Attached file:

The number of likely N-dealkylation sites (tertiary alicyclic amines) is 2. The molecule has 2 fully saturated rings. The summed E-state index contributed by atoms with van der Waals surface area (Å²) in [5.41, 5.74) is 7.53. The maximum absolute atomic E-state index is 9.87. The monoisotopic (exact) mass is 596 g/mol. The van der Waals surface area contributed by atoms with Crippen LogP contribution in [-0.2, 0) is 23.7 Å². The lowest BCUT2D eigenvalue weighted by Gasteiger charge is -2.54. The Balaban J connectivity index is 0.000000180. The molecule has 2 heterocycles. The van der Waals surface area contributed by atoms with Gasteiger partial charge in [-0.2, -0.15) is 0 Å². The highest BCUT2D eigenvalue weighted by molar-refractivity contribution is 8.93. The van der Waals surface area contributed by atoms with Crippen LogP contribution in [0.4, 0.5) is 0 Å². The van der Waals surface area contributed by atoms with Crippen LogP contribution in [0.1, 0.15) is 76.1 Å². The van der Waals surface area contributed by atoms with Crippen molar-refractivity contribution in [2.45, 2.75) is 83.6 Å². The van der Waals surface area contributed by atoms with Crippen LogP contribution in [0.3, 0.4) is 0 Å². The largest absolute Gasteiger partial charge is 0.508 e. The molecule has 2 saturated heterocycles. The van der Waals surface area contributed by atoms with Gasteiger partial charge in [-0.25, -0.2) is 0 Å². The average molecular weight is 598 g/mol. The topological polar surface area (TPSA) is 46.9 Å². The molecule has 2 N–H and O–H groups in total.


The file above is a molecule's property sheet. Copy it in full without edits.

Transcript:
The number of likely N-dealkylation sites (tertiary alicyclic amines) is 2. The molecule has 2 fully saturated rings. The summed E-state index contributed by atoms with van der Waals surface area (Å²) in [5.41, 5.74) is 7.53. The maximum absolute atomic E-state index is 9.87. The monoisotopic (exact) mass is 596 g/mol. The van der Waals surface area contributed by atoms with Crippen LogP contribution in [-0.2, 0) is 23.7 Å². The lowest BCUT2D eigenvalue weighted by Gasteiger charge is -2.54. The Balaban J connectivity index is 0.000000180. The molecule has 2 heterocycles. The van der Waals surface area contributed by atoms with Gasteiger partial charge in [-0.2, -0.15) is 0 Å². The highest BCUT2D eigenvalue weighted by molar-refractivity contribution is 8.93. The van der Waals surface area contributed by atoms with Crippen LogP contribution in [0.4, 0.5) is 0 Å². The van der Waals surface area contributed by atoms with Crippen LogP contribution in [0.1, 0.15) is 76.1 Å². The van der Waals surface area contributed by atoms with Crippen molar-refractivity contribution in [2.45, 2.75) is 83.6 Å². The van der Waals surface area contributed by atoms with Crippen LogP contribution in [0.3, 0.4) is 0 Å². The largest absolute Gasteiger partial charge is 0.508 e. The molecule has 2 saturated heterocycles. The van der Waals surface area contributed by atoms with Gasteiger partial charge in [-0.25, -0.2) is 0 Å². The average molecular weight is 598 g/mol. The topological polar surface area (TPSA) is 46.9 Å². The molecule has 2 N–H and O–H groups in total.